It has come to my attention that interrupter-style levers are available for hydraulic brakes now.

By interrupter lever, I mean those levers which can be mounted to the same cable on an alternate location on the handlebars. In other words, you can have two brake levers, both connected to the same brake. These are popular with cyclocross bikes. There are hydraulic equivalents, see for example the Shimano BL-RX812.

For cable-actuated brakes, these levers are spliced into the same cable used for the primary brake. For hydraulic brakes, I don't understand how they work.

Normal hydraulic brake levers don't stop fluid flow back into the lever. We know this because when you replace the brake pads, you press the caliper pistons back into the caliper, and fluid will simply flow back up into the lever reservoir. So, an interrupter lever can't simply apply pressure to the same brake line. In the same way that you could not simply "tee" together two levers to one caliper. If you did, fluid would flow back toward the other brake lever (maybe bursting it) rather than pressurizing the brakes.

It is possible that the interrupter lever itself has a check-valve incorporated, or otherwise blocks the return path to the main lever when it is actuated. In that case, it would not be possible to actuate both levers at the same time. Is this how they indeed work? This is a little bit worse than the cable-actuated version, in which both levers can work at the same time, but I suppose very few people care about that capability.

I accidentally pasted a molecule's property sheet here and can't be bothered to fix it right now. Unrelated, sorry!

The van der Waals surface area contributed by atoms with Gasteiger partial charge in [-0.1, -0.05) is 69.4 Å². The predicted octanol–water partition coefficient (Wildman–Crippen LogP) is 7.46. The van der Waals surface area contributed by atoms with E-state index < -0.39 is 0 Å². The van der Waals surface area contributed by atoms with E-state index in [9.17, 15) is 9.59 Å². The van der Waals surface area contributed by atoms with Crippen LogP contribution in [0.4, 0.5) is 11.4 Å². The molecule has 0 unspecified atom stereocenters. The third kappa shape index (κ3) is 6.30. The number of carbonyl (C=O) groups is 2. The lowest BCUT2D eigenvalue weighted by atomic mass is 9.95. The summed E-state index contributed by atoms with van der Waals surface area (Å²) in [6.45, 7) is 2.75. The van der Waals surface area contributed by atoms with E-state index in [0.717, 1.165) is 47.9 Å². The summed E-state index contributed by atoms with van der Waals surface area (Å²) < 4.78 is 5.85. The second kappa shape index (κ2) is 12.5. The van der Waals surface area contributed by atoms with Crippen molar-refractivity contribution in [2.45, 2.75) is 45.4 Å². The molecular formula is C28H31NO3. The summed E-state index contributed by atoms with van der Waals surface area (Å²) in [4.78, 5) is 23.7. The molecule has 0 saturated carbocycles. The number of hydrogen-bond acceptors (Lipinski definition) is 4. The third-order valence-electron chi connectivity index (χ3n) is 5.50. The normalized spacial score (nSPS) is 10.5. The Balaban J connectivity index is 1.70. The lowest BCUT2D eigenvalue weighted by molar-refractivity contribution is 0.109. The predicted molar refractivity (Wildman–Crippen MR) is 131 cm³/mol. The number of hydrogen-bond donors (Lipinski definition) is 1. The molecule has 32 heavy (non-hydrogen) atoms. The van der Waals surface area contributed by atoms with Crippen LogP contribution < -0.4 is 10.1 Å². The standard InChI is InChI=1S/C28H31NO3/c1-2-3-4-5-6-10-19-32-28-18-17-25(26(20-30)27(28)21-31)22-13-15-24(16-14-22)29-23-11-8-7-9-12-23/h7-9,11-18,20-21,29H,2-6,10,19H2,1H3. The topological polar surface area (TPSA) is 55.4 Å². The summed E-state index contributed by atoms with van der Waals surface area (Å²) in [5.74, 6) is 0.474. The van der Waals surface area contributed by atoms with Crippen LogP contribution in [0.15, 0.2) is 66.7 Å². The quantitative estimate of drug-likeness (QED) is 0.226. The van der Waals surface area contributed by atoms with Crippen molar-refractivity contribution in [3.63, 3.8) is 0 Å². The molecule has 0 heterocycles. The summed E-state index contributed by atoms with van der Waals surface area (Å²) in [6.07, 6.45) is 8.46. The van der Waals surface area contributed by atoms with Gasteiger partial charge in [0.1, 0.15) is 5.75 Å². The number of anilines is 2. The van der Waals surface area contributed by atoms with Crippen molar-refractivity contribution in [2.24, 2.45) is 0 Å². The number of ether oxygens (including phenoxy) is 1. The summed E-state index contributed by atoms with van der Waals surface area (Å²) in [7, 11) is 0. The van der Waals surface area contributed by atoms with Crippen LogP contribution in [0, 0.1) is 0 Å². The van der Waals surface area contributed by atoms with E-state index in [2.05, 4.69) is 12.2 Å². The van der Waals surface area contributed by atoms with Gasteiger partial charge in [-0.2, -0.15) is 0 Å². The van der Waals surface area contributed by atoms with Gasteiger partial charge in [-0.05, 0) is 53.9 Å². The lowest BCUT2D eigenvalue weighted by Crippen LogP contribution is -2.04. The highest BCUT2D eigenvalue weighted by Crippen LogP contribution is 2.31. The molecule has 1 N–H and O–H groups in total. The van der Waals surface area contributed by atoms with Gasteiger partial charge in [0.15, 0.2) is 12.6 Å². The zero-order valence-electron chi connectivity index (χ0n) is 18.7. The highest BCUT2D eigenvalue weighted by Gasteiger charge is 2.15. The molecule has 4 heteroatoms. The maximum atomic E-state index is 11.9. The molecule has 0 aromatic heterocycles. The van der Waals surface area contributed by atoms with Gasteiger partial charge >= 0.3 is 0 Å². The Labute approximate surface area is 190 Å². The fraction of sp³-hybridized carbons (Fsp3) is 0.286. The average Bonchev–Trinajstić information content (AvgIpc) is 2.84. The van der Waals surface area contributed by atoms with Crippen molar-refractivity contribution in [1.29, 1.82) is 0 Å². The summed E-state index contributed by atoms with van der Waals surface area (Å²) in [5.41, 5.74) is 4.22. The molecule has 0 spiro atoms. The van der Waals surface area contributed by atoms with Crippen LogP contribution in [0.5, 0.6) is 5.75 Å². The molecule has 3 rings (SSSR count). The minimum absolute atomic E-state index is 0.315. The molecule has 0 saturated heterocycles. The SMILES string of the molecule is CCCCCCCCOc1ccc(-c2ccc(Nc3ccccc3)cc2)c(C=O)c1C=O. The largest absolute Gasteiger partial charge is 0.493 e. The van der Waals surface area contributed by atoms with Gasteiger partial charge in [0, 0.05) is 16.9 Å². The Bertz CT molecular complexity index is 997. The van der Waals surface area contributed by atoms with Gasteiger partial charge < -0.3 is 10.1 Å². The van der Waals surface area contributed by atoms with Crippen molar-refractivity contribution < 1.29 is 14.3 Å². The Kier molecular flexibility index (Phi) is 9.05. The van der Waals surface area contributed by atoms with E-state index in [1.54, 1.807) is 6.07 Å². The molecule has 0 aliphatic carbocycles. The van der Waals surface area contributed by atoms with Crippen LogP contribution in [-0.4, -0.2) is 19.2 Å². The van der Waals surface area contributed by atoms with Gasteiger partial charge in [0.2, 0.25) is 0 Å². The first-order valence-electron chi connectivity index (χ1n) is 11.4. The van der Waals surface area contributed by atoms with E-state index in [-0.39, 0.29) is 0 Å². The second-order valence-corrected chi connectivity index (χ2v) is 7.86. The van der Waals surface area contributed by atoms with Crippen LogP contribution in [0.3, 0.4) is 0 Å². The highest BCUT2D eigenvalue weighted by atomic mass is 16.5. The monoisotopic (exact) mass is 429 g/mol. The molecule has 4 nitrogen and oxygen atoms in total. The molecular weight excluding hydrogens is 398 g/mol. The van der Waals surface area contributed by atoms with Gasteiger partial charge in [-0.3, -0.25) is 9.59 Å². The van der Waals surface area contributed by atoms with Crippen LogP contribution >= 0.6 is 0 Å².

• With cable actuated interrupter levers you "could" use both levers at the same time. But in practice that wouldn't really be done as you would have to reach across with your opposite hand to use the interrupter lever while using the proper hand on the main lever. This doesn't sound like anything that someone would ever do while riding. Also, squeezing the main lever wouldn't add much if any additional braking as you would mostly just be taking up the slack in the cable between the main lever and the interrupter lever.
    – Kibbee
    May 17, 2022 at 16:41
  • I think that it's likely you are correct about the check valve, which would work in much the same way that the reservoir is isolated from the brake line when the main lever is actuated. Unfortunately I don't have one to test but it is hard to imagine that it could work any other way.
    – Noise
    May 17, 2022 at 17:16


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